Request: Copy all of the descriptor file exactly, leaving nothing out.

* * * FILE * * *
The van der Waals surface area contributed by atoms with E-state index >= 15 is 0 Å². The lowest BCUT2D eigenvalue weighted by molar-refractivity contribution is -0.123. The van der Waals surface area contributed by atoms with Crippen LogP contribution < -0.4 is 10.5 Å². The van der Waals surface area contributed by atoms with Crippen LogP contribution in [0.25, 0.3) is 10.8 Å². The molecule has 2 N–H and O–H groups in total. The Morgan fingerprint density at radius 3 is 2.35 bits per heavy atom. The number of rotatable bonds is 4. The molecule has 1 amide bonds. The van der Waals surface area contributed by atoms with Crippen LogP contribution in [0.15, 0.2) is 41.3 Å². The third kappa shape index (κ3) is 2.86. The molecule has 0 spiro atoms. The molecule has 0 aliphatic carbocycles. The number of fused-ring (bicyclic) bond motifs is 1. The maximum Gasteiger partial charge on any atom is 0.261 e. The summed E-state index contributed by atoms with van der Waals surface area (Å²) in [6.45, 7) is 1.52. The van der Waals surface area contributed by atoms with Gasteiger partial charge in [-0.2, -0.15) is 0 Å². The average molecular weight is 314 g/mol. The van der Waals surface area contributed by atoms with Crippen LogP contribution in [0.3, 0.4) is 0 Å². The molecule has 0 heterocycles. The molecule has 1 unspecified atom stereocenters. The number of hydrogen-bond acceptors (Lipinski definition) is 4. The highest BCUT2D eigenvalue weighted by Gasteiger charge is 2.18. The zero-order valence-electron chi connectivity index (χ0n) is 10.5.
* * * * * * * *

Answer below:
The van der Waals surface area contributed by atoms with E-state index >= 15 is 0 Å². The lowest BCUT2D eigenvalue weighted by molar-refractivity contribution is -0.123. The van der Waals surface area contributed by atoms with Crippen LogP contribution < -0.4 is 10.5 Å². The van der Waals surface area contributed by atoms with Crippen LogP contribution in [0.25, 0.3) is 10.8 Å². The molecule has 2 N–H and O–H groups in total. The Morgan fingerprint density at radius 3 is 2.35 bits per heavy atom. The number of rotatable bonds is 4. The molecule has 1 amide bonds. The van der Waals surface area contributed by atoms with Crippen LogP contribution in [0.15, 0.2) is 41.3 Å². The third kappa shape index (κ3) is 2.86. The molecule has 0 spiro atoms. The molecule has 0 aliphatic carbocycles. The number of fused-ring (bicyclic) bond motifs is 1. The maximum Gasteiger partial charge on any atom is 0.261 e. The summed E-state index contributed by atoms with van der Waals surface area (Å²) in [6.45, 7) is 1.52. The van der Waals surface area contributed by atoms with Gasteiger partial charge in [-0.2, -0.15) is 0 Å². The average molecular weight is 314 g/mol. The van der Waals surface area contributed by atoms with Crippen LogP contribution in [0.3, 0.4) is 0 Å². The molecule has 0 heterocycles. The molecule has 1 unspecified atom stereocenters. The number of hydrogen-bond acceptors (Lipinski definition) is 4. The highest BCUT2D eigenvalue weighted by Gasteiger charge is 2.18. The zero-order valence-electron chi connectivity index (χ0n) is 10.5.